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Monkeypox cases are increasing in Cleveland and in Ohio

Monkeypox sample
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Cleveland and Cuyahoga County are experiencing more monkeypox cases that any other city and county in Ohio.

The monkeypox outbreak continues to grow in Cleveland, according to the Cleveland Department of Public Health (CDPH). As of Wednesday, there were 85 cases.

In the last 10 days, cases in Cleveland increased 13%, and there was a 4% increase across the state, according to a CDPH news release.

Cleveland and Cuyahoga County are experiencing more cases that any other city and county in Ohio.

“Cleveland is unique because we have a larger population of men who are Black, have sex with men and have HIV,” said Dr. David Margolius, director of CDPH. “That community is underserved and marginalized. There are less resources that have been specifically designed for them.”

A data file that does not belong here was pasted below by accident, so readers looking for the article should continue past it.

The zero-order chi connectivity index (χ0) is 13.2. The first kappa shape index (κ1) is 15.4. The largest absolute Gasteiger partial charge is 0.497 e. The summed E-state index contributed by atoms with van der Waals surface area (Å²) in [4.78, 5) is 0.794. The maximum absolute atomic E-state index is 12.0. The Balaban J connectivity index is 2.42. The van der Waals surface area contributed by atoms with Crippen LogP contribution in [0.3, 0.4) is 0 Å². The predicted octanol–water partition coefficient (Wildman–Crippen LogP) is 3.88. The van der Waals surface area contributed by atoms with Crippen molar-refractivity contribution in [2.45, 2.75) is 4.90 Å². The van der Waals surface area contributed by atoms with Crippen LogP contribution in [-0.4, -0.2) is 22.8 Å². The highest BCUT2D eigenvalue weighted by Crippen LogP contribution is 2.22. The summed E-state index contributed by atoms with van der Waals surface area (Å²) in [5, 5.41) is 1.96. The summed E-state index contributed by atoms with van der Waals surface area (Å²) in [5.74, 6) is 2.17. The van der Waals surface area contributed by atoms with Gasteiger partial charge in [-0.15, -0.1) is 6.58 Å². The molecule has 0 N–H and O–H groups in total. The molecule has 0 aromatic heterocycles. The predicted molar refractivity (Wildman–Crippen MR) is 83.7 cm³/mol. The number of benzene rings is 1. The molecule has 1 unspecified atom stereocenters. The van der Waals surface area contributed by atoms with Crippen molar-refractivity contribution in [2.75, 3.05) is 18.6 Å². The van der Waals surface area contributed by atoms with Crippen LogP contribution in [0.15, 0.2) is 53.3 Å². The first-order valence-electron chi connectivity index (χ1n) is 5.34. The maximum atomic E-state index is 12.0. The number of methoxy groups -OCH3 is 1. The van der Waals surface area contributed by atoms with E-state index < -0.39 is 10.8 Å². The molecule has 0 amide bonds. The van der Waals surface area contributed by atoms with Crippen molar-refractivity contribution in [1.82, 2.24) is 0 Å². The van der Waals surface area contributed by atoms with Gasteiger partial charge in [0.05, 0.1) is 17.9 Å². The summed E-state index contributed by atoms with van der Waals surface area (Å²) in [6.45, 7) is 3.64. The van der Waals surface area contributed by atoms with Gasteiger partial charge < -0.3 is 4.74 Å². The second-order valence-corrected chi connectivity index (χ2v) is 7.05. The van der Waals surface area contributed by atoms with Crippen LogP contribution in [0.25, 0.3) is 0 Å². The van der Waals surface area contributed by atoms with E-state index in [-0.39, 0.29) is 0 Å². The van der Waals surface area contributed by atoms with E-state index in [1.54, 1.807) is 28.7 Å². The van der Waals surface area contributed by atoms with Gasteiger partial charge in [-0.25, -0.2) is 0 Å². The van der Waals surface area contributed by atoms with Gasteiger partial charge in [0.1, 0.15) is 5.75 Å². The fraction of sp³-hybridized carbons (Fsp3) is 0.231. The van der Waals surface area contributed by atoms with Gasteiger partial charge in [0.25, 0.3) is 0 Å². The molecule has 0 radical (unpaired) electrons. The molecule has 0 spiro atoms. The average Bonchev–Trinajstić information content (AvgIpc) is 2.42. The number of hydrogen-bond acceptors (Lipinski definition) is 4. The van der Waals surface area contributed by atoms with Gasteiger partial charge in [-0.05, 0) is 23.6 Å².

According to the Centers for Disease Control and Prevention, a majority of monkeypox cases have involved men who have sex with men.

Margolius said people with multiple or anonymous sex partners are also, particularly at risk.

Case numbers are also increasing across Ohio. There are 276 cases as of today – an increase of 13 cases over the last week, according to data on the Ohio Department of Health’s (ODH) monkeypox dashboard.

The virus is spread by skin-to-skin contact with an infected person, contact with contaminated clothes or linen, or contact with respiratory secretions from an infected individual, the news release said.

There is also a national shortage of the monkeypox vaccine, Margolius said. Based on supply shortages, the vaccine is targeted at people who have been exposed to an infected person in the last 14 days.

“We’ve got to do a better job with getting the word out to help get the vaccine to the right people,” Margolius said. “I hope people see that the vaccine is available. Hopefully, it becomes more acceptable for the communities who are at highest risk.

CDPH will host a vaccine clinic on Sept. 30 for people at risk at the Flex Spa/Mean Bull,1313 E. 26th St. from 12 to 6 pm. Both the 1st and 2nd doses of the vaccine will be offered.

Symptoms include rash and sores anywhere on the body, the CDPH said. Some people report having a fever, muscle aches and chills.

The vaccines are free and confidential. No pre‐registration or appointment is required. For more information, visit http://www.clevelandhealth.org.

Tyisha is a reporter/producer for Ideastream Public Media’s health team.